Missing teen’s mom appeals to captors
More than two weeks have passed, but Ding Ricarto is still praying for the safe return of her 16-year-old son.
Christian “Totoy” Reburiano, was forced into a van shortly past midnight on April 23. He was taken with his friends: Albert Abalos, 29; Joshua Anzures, 23 and Jayson Santos, 25.
The group were on their way home after a drinking spree at Summitville in Barangay Putatan, Muntinlupa City, when a white Mitsubishi L300 van stopped near them.
Witnesses said five armed men got out, introduced themselves as police officers and herded the group into the van.
“We became worried when Totoy and his friends did not return after a day,” Ricarto said.
“We were so exhausted. We went to all the police stations we could go to here in Metro Manila and the Calabarzon area. But we still didn’t find them,” she added.
The bodies of Reburiano’s companions later turned up. Santos was found on April 27 in Apalit, Pampanga while Abalos was discovered on April 28 in San Jose, Nueva Ecija. Anzures’ body was the last to be found on May 2 in Lingayen, Pangasinan.
Chief Insp. Gideon Ines Jr., chief of the Muntinlupa police’s investigation section, said that the bodies were riddled with bullets, the victims’ faces were covered in packing tape while their hands were tied.
Found on each body was a piece of paper that claimed the victim was either a drug pusher, a drug courier or a car thief.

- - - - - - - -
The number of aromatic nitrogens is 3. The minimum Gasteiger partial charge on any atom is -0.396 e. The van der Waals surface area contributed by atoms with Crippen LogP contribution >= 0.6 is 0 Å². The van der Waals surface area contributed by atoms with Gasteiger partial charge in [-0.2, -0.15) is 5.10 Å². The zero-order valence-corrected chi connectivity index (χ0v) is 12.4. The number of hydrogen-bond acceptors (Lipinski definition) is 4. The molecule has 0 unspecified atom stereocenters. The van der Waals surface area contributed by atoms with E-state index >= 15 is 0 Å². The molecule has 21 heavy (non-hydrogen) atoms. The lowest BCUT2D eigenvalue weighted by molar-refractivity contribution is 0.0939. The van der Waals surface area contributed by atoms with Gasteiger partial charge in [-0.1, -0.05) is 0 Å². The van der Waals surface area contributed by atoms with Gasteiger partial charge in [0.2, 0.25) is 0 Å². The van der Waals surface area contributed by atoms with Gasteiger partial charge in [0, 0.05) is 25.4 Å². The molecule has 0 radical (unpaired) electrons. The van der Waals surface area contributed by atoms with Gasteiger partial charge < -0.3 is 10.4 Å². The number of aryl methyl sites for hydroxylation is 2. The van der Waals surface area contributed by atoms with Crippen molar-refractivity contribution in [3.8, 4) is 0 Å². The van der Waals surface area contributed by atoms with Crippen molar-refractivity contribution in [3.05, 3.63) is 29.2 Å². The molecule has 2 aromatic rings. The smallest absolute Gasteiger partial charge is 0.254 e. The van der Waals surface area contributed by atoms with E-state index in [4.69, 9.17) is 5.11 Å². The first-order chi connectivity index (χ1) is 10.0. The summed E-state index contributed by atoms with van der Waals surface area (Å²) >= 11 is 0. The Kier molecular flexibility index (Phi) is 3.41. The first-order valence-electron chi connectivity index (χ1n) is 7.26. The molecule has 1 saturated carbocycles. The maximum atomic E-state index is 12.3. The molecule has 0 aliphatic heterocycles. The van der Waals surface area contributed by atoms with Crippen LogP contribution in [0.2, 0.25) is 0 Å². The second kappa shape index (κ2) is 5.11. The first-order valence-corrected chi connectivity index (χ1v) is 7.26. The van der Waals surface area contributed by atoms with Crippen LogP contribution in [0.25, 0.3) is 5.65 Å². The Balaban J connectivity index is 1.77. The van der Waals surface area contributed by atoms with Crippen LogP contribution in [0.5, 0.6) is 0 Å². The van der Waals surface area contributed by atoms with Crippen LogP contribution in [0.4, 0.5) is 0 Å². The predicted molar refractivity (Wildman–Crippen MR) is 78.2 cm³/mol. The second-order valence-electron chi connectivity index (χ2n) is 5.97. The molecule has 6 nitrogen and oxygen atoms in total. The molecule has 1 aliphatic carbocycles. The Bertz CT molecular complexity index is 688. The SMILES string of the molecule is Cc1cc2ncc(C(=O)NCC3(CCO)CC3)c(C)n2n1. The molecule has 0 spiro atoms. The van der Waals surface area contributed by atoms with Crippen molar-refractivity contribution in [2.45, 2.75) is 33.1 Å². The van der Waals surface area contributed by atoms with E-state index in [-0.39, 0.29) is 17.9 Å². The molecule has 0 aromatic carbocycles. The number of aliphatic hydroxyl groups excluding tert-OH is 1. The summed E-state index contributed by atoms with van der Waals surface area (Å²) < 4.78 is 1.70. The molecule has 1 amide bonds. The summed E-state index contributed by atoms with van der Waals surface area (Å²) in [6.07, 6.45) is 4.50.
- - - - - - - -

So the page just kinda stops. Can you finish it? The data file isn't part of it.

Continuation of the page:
Ines said their investigation showed that Santos, Anzures and Abalos were involved in illegal drugs and car theft activities.
Anzures was arrested in December 2016 for possession of crystal meth or “shabu” although he was released after posting bail, Ines added.
He denied that Muntinlupa policemen were the ones who took the victims, saying it was possible the abductors were “rogue policemen or military men, or even members of an organized crime group.”
Reburiano’s parents, however, insisted that their son was not involved in any of his companion’s illegal activities.
“He didn’t have any vices. He’s just a kid who enjoys playing basketball and tending chickens,” Ricarto said.
It was his love for chickens that drew him to Abalos who raised gamecocks, she added.
But citing intelligence reports, Ines said Abalos’ group used the teenager as their drug runner without his family’s knowledge.
The families of the slain men also denied that their relatives were involved in anything illegal. However, they told the Inquirer that they would not “chase that elusive justice and just let God do his work.”
“We won’t be filing cases against his killers. We don’t even know who they are,” one of them said. “We just want peace and quiet. We are afraid that they will get back at us if we do something.”
The incident has affected the atmosphere at Summitville village, a busy community. “There used to be a lot of people outside the streets until the wee hours of the morning. But after what happened, everyone just stays inside their houses.”
Ricarto admitted that she was also afraid “but I could not just leave my son alone.”
She appealed to her son’s captors: “Please return Totoy to us. He has done nothing wrong to you. Please spare him.”
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